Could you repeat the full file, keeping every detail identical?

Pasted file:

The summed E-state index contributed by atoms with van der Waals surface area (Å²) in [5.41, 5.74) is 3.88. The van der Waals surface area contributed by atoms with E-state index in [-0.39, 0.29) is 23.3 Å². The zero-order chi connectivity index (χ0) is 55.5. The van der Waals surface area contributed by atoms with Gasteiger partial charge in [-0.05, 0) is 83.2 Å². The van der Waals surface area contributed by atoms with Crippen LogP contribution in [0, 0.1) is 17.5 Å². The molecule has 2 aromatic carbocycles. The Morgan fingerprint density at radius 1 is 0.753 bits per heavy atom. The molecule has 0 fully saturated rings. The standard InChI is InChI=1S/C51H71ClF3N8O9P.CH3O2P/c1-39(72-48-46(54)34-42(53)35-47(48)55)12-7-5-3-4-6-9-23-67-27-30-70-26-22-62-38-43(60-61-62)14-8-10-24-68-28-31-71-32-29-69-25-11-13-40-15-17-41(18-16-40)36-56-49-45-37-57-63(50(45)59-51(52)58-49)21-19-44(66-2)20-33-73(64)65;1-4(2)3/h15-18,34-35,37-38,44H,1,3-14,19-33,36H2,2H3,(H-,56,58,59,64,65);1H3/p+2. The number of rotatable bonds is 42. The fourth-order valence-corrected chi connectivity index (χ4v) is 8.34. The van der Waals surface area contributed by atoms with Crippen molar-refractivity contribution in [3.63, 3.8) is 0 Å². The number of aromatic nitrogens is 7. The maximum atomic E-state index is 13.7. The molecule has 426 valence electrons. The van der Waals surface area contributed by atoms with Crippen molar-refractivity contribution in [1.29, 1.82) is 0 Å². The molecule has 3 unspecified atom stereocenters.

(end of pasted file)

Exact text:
The summed E-state index contributed by atoms with van der Waals surface area (Å²) in [5.41, 5.74) is 3.88. The van der Waals surface area contributed by atoms with E-state index in [-0.39, 0.29) is 23.3 Å². The zero-order chi connectivity index (χ0) is 55.5. The van der Waals surface area contributed by atoms with Gasteiger partial charge in [-0.05, 0) is 83.2 Å². The van der Waals surface area contributed by atoms with Crippen LogP contribution in [0, 0.1) is 17.5 Å². The molecule has 2 aromatic carbocycles. The Morgan fingerprint density at radius 1 is 0.753 bits per heavy atom. The molecule has 0 fully saturated rings. The standard InChI is InChI=1S/C51H71ClF3N8O9P.CH3O2P/c1-39(72-48-46(54)34-42(53)35-47(48)55)12-7-5-3-4-6-9-23-67-27-30-70-26-22-62-38-43(60-61-62)14-8-10-24-68-28-31-71-32-29-69-25-11-13-40-15-17-41(18-16-40)36-56-49-45-37-57-63(50(45)59-51(52)58-49)21-19-44(66-2)20-33-73(64)65;1-4(2)3/h15-18,34-35,37-38,44H,1,3-14,19-33,36H2,2H3,(H-,56,58,59,64,65);1H3/p+2. The number of rotatable bonds is 42. The fourth-order valence-corrected chi connectivity index (χ4v) is 8.34. The van der Waals surface area contributed by atoms with Crippen molar-refractivity contribution in [3.63, 3.8) is 0 Å². The number of aromatic nitrogens is 7. The maximum atomic E-state index is 13.7. The molecule has 426 valence electrons. The van der Waals surface area contributed by atoms with Crippen molar-refractivity contribution in [1.29, 1.82) is 0 Å². The molecule has 3 unspecified atom stereocenters.